Our grandparents’ generation were lucky if they got the chance to visit Stornoway on holiday, so the suggestion that children of crofters and fishermen could go “on vacation” to the other side of the world in the late 1920s is questionable at the very least.
What was happening at that time was mass emigration. In the First World War, “more men enlisted from Lewis, as a proportion of the population“, than anywhere else in the country. The loss of so many men, coupled with the sinking of the Iolaire in 1919, took its toll on an island already dealing with poor social and economic conditions. It’s unsurprising, then, that so many young people left in search of better opportunities.
There were plenty of Leodhasachs in North America in the 1920s and 30s – and more than a few from Mary Anne’s home village of Tong. My good friend’s great-grandmother moved to New York from Tong in 1921, where she met and married a fellow islander. The couple eventually found themselves back in Tong, where they opened the village post office.
Another friend’s great aunt emigrated to New York with a number of young women from Tong, and rumour has it Mary Anne MacLeod was among this group of friends who travelled the Atlantic together. My friend’s great aunt spent most of her life working as a live-in nanny, both in Manhattan and across the Hudson in New Jersey, before returning to Lewis in her late retirement.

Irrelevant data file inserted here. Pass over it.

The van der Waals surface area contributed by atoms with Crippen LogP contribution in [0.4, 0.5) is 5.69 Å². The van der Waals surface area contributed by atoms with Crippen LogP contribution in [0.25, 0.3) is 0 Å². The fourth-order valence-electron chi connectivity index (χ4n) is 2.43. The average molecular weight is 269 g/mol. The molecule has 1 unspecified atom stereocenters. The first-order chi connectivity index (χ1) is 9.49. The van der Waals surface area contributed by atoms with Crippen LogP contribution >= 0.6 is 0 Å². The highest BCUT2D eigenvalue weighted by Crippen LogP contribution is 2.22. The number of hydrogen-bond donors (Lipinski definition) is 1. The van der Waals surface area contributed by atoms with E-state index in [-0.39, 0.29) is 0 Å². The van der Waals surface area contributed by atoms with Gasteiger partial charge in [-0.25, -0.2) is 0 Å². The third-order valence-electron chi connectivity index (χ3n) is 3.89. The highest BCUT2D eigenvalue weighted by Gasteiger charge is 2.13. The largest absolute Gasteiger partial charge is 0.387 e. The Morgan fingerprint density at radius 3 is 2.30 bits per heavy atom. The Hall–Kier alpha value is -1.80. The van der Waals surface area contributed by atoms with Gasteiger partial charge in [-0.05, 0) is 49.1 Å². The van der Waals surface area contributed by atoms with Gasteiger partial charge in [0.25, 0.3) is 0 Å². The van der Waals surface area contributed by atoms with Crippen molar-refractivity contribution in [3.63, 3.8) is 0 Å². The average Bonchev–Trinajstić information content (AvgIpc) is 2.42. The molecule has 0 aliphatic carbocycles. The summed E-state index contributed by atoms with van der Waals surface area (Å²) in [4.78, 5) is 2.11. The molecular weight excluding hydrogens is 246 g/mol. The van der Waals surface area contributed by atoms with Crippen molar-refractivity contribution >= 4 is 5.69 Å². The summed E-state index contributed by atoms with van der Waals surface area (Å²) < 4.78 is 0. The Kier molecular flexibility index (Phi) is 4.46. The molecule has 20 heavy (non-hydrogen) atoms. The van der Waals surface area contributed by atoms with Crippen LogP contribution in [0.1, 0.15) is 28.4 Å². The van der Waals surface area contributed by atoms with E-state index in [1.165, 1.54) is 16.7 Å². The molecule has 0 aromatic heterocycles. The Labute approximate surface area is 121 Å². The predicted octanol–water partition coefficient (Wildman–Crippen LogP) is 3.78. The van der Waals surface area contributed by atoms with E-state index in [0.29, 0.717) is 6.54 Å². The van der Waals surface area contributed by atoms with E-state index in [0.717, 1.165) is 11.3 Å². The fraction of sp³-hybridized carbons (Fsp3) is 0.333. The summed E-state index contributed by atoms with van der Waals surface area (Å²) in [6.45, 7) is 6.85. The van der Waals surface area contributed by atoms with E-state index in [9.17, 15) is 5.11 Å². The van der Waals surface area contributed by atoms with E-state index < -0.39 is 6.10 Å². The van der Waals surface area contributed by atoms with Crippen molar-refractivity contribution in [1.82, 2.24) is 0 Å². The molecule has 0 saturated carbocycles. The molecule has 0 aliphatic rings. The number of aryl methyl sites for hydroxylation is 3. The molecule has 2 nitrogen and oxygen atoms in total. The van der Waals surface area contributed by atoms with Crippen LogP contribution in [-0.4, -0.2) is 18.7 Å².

Whatever the detail, it seems a much more likely story that Mary Anne MacLeod emigrated to New York like the rest of her friends and fellow islanders, all searching for better opportunities. It was there she met Mr. Trump, who she married in 1936, at the age of 23.
I’d love to know what happened to her when she arrived. What awaited her on arrival in New York Harbour? How did she feel about adjusting to life across the pond? Did she ever experience cianalas, that curse of islanders abroad?
I’d love to know these things not because her surname was Trump, but because I’ve made that same move, albeit almost a century later and in very different circumstances. So have many, many others: Mary Anne was just one in a long list of islanders leaving home for the far reaches of the globe.
Some left by choice, and others were moved by force (see: the Highland Clearances). Some returned, and others never saw these shores again. Delving into that immigrant past, through the lens of Mary Anne Trump’s story, would have made a far more interesting BBC news piece than one featuring poorly thought-out jokes about leprechauns. (The former is a actually a feature I’ve been researching myself.)
While Mary Anne’s famous son may not seem to be all that interested in the beautiful island of her birth, or the lovely village of Tong, she herself returned often before her death in 2000. Her daughter, Maryanne Trump Barry, still visits their family in Tong, and last year she donated £150,000 to a local care home in Stornoway.
None of this is mentioned in the Newsnight piece. The report added nothing to the story of Mary Anne MacLeod Trump, but plenty to the long tradition of lazy journalism about the Isle of Lewis and the Outer Hebrides as a whole.
Sadly, being treated with disdain by the media is simply par for the course if you happen to come from the Outer Hebrides. And with Donald Trump in the (presidential) picture, sensationalist headlines and stories unfortunately seem to matter more than the reality.
Did you see the Newsnight piece about Donald Trump and the Isle of Lewis? What did you think of it?